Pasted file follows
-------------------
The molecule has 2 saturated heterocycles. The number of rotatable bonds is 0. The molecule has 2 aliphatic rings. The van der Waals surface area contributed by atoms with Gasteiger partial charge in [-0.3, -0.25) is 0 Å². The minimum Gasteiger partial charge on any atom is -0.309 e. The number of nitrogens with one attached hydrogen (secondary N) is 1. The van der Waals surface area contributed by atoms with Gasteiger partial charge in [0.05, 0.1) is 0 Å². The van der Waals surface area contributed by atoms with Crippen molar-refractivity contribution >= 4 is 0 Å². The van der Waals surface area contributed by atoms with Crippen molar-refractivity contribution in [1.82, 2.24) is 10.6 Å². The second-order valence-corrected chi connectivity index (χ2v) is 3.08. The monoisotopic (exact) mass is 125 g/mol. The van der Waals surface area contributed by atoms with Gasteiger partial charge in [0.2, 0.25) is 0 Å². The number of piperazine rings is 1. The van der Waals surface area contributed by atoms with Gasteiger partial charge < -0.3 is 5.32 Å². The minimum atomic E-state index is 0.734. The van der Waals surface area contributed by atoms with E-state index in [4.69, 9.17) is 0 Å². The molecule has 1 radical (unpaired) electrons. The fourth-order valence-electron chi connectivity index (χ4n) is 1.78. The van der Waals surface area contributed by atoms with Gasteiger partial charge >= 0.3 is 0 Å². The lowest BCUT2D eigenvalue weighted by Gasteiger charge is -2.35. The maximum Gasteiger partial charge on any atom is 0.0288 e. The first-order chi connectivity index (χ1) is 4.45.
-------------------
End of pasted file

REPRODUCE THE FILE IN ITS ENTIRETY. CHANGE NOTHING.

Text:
The molecule has 2 saturated heterocycles. The number of rotatable bonds is 0. The molecule has 2 aliphatic rings. The van der Waals surface area contributed by atoms with Gasteiger partial charge in [-0.3, -0.25) is 0 Å². The minimum Gasteiger partial charge on any atom is -0.309 e. The number of nitrogens with one attached hydrogen (secondary N) is 1. The van der Waals surface area contributed by atoms with Gasteiger partial charge in [0.05, 0.1) is 0 Å². The van der Waals surface area contributed by atoms with Crippen molar-refractivity contribution >= 4 is 0 Å². The van der Waals surface area contributed by atoms with Crippen molar-refractivity contribution in [1.82, 2.24) is 10.6 Å². The second-order valence-corrected chi connectivity index (χ2v) is 3.08. The monoisotopic (exact) mass is 125 g/mol. The van der Waals surface area contributed by atoms with Gasteiger partial charge in [0.2, 0.25) is 0 Å². The number of piperazine rings is 1. The van der Waals surface area contributed by atoms with Gasteiger partial charge < -0.3 is 5.32 Å². The minimum atomic E-state index is 0.734. The van der Waals surface area contributed by atoms with E-state index in [4.69, 9.17) is 0 Å². The molecule has 1 radical (unpaired) electrons. The fourth-order valence-electron chi connectivity index (χ4n) is 1.78. The van der Waals surface area contributed by atoms with Gasteiger partial charge >= 0.3 is 0 Å². The lowest BCUT2D eigenvalue weighted by Gasteiger charge is -2.35. The maximum Gasteiger partial charge on any atom is 0.0288 e. The first-order chi connectivity index (χ1) is 4.45.